Awhile back, I was thinking about how we all have our preferences for worship. A recent lesson focused on Cain and Abel. In that case, God showed his preference for Abel’s form of worship.
I’ve wondered about our common interpretation of that story — that Cain’s offering was not acceptable. Perhaps it was acceptable, but that Abel’s was God’s favorite. It says that God spent more time looking at and considering Abel’s offering, while he did not do so with Cain’s. He looked on Abel’s offering with favor, but not so with Cain’s. Does that mean that Abel’s was his favorite? In other words, did Cain merely come in second place, rather than being rejected?
I can still remember track and field days in grade school where I could count on finishing well back in the pack for the 50 yard dash. That is NOT a great feeling. You’re running your hardest, and all it gets you is a participation ribbon. Coming in first feels great. All the other spots? No so much.
Cain’s sin may have been more in how he reacted (and what he went on to do later) than with the acceptability of his sacrifice. I think his sin was in his unwillingness to be happy for his brother. For wanting to win first place, rather than to merely honor God with an offering.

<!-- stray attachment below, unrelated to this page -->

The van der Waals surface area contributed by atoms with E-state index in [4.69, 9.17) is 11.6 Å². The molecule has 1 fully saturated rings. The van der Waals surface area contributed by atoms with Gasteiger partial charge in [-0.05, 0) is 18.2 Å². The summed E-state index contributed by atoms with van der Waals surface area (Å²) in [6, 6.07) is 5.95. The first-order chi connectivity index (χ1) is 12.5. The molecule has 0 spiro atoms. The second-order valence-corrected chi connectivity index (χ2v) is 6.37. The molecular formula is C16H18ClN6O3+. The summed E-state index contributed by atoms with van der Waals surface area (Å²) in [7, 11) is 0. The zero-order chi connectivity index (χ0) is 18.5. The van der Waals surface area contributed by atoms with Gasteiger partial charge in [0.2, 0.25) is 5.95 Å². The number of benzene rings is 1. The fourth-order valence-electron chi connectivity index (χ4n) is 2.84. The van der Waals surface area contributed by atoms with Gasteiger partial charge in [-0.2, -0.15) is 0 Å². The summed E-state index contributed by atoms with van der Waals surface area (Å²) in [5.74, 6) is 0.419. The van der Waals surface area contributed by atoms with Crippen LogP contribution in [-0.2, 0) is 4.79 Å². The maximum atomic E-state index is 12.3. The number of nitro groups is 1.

I think much of our modern worship culture has too much emphasis on “winning” rather than simply honoring God. I’m glad that God doesn’t let us know who’s his favorite when it comes to our “worship offerings.” Some of us like the Gaithers. Some Maranatha. Some Integrity Worship, some Hillsong United, and some Bethel. The list goes on and on.
But when it comes to how God views us, I sometimes wonder if even the very best of what we offer is the equivalent of a 4 year old’s art work that gets stuck to the kitchen refrigerator for display. It’s not professional quality. It’s not suitable even for framing. But for a parent, it’s cherished, and prominently posted in a place where Mom & Dad will see it often, and the little one knows it’s appreciated.
Does a parent think any less of it because it’s not professional caliber? Not at all. That art work was made by your kid! It’s awesome! Not because of how it looks, but because of how you know your child wanted desperately to please and honor you.
We would do well to avoid comparing ourselves with others when it comes to what we offer to God. In John 4, the woman at the well brought up the question of what kind of worship was best. Jesus declined to “declare a winner” and instead focused on the fact that God desires worshipers who worship in spirit and in truth. As God told Samuel, “Man looks at the outward appearance, but God looks at the heart.”
May we do the same, starting with our own hearts. As we do so, we can take joy in knowing that our gifts to God are cherished, regardless of the outward appearance. What counts is the attitude of our hearts as we seek to please our heavenly Father.